First fix the flaws in Child Victims Act
The Adult Survivors Act that is before the state legislature will bring more harm than good to adult survivors of sexual assault.
While the Child Victims Act has helped thousands file a civil claim in court against their abuser or institution involved, it also has thousands of victims disillusioned with the process.
We have found that if an abuser is not wealthy and your case doesn’t involve a rich abuser or institution, no lawyer will take your case to court.
I personally have heard from many victims how frustrating it is to think you had a shot at justice then calling multiple lawyers to be rejected.
Few CVA cases filed have been settled or gone to a jury after almost two years.
In fact, 96% of cases filed from state court records involve a wealthy abuser or rich institution like the Boy Scouts or religious organization.
In real life 95% of abuse that occurs involves no wealthy abuser or institution. There has been zero rural or inner-city, non-institution cases filed so far despite 90% of abuse taking place in these locations.
A victim’s compensation fund must be included in new legislation. Also, lawyers specializing in assault cases should be doing pro bono work.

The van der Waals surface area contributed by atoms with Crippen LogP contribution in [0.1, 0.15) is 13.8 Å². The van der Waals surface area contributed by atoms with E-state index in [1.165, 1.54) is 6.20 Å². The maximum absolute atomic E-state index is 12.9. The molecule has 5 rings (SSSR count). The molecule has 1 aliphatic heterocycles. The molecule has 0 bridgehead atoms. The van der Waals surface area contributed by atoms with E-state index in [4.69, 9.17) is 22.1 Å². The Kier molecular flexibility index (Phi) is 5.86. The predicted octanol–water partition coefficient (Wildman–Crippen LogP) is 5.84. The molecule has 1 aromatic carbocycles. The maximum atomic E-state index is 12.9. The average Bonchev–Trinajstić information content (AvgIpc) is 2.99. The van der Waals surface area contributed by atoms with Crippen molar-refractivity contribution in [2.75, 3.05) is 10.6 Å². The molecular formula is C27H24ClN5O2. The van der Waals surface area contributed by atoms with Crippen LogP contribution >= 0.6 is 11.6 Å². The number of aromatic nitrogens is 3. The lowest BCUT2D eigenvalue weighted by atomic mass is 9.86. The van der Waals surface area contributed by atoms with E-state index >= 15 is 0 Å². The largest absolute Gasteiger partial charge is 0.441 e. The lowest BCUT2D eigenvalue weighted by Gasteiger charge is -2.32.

A percentage of lawyers’ winnings can go into the fund to help all victims gain justice. The Legislature needs, as asked, to hold a hearing on the CVA.
The state Legislature must fix the flaws in the Child Victims Act before passing the Adult Survivors Act.
Gary A. Greenberg
The writer is founder of Fighting for Children PAC -ProtectNYKids Inc.
U.S. must curb its many interventions
There are a number of issues our country faces today that, even though they may seem unrelated, turn out to have one major factor in common.
I’m thinking of such issues as violence directed at the United States by Al Qaeda and ISIS, the fact that Iran has such very strong anti-American policies, and the fact that the majority of people trying to get into the United States across our Mexican border come from three countries: Honduras, El Salvador, and Guatemala.
What do they have in common?
They’re all related to the fact that our country has seen fit to interfere in those regions and meddle in their affairs.
What we see as problems are the result of our many interventions in those regions. In some cases, Iran, for example, we overthrew an elected government years ago and imposed a brutal dictatorship on them that would act more favorably to the United States.
The ayatollahs came to power in Iran by overthrowing the government we forced on them.
No wonder they dislike us. We have intervened so many times in Central America that we have created such anarchy and chaos there that huge numbers are fleeing to escape the conditions we helped create.
As a country we are far too prone to use subversion or military force to get the results we want.
And those results very often come back to haunt us years later and create problems worse than the problems we thought we were fixing with our interventions.
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